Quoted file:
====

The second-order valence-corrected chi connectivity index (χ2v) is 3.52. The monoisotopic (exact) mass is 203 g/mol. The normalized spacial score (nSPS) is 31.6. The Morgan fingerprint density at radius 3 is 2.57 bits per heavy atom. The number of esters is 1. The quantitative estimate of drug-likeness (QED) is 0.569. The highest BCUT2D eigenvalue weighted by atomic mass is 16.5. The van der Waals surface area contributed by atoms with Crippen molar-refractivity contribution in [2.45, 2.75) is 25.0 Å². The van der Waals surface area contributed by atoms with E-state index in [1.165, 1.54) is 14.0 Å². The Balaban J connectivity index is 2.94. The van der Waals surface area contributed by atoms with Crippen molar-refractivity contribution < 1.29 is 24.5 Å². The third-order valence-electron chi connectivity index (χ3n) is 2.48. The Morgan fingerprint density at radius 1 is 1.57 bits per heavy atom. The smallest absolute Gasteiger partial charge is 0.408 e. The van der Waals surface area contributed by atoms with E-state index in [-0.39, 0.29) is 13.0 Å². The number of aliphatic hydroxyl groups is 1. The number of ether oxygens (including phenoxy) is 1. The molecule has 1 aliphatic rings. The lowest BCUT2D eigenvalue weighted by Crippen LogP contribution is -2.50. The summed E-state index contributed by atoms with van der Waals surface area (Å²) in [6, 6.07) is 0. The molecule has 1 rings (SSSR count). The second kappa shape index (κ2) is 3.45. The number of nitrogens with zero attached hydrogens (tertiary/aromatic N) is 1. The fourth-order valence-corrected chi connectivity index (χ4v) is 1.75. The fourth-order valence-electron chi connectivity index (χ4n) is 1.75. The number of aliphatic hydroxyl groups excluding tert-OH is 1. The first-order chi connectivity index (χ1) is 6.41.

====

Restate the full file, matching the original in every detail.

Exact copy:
The second-order valence-corrected chi connectivity index (χ2v) is 3.52. The monoisotopic (exact) mass is 203 g/mol. The normalized spacial score (nSPS) is 31.6. The Morgan fingerprint density at radius 3 is 2.57 bits per heavy atom. The number of esters is 1. The quantitative estimate of drug-likeness (QED) is 0.569. The highest BCUT2D eigenvalue weighted by atomic mass is 16.5. The van der Waals surface area contributed by atoms with Crippen molar-refractivity contribution in [2.45, 2.75) is 25.0 Å². The van der Waals surface area contributed by atoms with E-state index in [1.165, 1.54) is 14.0 Å². The Balaban J connectivity index is 2.94. The van der Waals surface area contributed by atoms with Crippen molar-refractivity contribution < 1.29 is 24.5 Å². The third-order valence-electron chi connectivity index (χ3n) is 2.48. The Morgan fingerprint density at radius 1 is 1.57 bits per heavy atom. The smallest absolute Gasteiger partial charge is 0.408 e. The van der Waals surface area contributed by atoms with E-state index in [-0.39, 0.29) is 13.0 Å². The number of aliphatic hydroxyl groups is 1. The number of ether oxygens (including phenoxy) is 1. The molecule has 1 aliphatic rings. The lowest BCUT2D eigenvalue weighted by Crippen LogP contribution is -2.50. The summed E-state index contributed by atoms with van der Waals surface area (Å²) in [6, 6.07) is 0. The molecule has 1 rings (SSSR count). The second kappa shape index (κ2) is 3.45. The number of nitrogens with zero attached hydrogens (tertiary/aromatic N) is 1. The fourth-order valence-corrected chi connectivity index (χ4v) is 1.75. The fourth-order valence-electron chi connectivity index (χ4n) is 1.75. The number of aliphatic hydroxyl groups excluding tert-OH is 1. The first-order chi connectivity index (χ1) is 6.41.